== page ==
Research and Development Opportunities for Technologies to Influence Water Consumption Behavior
|Title||Research and Development Opportunities for Technologies to Influence Water Consumption Behavior|
|Year of Publication||2016|
|Authors||Levin, T, Horner, R, Muehleisen, R|
|Institution||Argonne National Laboratory|
|City||Argonne, IL USA|
In April 2015, Argonne National Laboratory hosted a two-day workshop that convened water experts and stakeholders from across industry, government, and academia to undertake three primary tasks: 1) identify technology characteristics that are favorable for motivating behavioral change, 2) identify barriers that have prevented the development and market adoption of technologies with these characteristics in the water sector, and 3) identify concrete research and development pathways that could be undertaken to overcome these barriers, increase the penetration of technologies that influence water consumption behavior, and ultimately reduce domestic water consumption.
While efforts to reduce water consumption have gained momentum in recent years, there are a number of key barriers that have limited the effectiveness of such efforts. Chief among these is the fact that many consumers have limited awareness of their water consumption patterns because of poor data availability, and/or are unmotivated to reduce their consumption because of low costs and split incentives. Without improved data availability and stronger price signals, it will be difficult to effect true transformative behavioral change.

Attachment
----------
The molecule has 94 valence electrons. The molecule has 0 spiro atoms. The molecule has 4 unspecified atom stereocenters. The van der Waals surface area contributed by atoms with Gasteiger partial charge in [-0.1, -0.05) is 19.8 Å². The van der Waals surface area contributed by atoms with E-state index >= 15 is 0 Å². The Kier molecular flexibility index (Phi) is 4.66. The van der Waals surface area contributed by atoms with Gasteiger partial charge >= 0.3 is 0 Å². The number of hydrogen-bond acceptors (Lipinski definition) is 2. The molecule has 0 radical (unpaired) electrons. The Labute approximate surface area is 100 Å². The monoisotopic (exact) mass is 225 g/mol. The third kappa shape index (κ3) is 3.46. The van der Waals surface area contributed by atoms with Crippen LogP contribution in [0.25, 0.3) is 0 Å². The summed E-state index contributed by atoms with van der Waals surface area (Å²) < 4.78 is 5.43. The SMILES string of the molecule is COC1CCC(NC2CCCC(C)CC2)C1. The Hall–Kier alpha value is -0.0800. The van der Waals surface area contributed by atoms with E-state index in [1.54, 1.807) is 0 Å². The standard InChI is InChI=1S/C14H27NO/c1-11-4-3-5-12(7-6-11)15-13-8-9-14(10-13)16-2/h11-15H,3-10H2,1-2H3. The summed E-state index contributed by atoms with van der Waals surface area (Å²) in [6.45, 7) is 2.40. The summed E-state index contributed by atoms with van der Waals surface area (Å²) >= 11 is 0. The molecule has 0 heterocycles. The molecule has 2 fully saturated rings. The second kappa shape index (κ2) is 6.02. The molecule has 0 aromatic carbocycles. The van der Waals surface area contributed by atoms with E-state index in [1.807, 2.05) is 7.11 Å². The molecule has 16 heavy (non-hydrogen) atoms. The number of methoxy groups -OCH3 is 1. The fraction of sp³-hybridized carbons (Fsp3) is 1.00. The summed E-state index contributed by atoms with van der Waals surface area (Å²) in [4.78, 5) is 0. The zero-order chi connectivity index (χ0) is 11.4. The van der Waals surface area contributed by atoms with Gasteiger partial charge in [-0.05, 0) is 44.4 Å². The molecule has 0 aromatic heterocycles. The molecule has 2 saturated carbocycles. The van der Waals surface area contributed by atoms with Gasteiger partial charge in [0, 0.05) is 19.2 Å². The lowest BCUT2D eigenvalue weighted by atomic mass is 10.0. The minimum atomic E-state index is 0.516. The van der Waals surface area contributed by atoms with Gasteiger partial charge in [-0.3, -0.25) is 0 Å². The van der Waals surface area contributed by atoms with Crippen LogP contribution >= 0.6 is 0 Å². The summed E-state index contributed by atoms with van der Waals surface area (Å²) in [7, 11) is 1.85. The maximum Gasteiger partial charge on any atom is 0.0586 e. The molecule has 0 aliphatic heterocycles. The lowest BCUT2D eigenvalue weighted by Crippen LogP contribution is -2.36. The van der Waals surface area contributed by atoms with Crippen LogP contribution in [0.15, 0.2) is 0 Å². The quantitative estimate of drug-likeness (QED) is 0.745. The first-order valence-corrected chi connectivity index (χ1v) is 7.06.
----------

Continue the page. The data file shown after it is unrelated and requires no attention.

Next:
This report also reviews a number of technology characteristics that have successfully motivated behavioral change in other sectors, as well as several technologies that could be developed specifically for the water sector. Workshop participants discussed how technologies that provide active feedback and promote measurable goals and social accountability have successfully influenced changes in other types of behavior. A range of regulatory and policy actions that could be implemented to support such efforts are also presented. These include institutional aggregation, revenue decoupling, and price structure reforms. Finally, several R&D pathways were proposed, including efforts to identify optimal communication strategies and to better understand consumer perceptions and psychology as they relate to human behavior regarding water consumption.
The findings presented in this reportcan help to inform policy makers as they develop new policies and seek to support new research to help consumers use water more efficiently. It is our hope that these findings will also be utilized to prioritize topics for additional follow-up workshops to address individual issues and barriers more directly and in more detail. The goal of such future workshops will be to develop specific solutions, research plans, and technology development pathways that can be undertaken to increase the market penetration of technologies that effect behavioral change and reduce water consumption.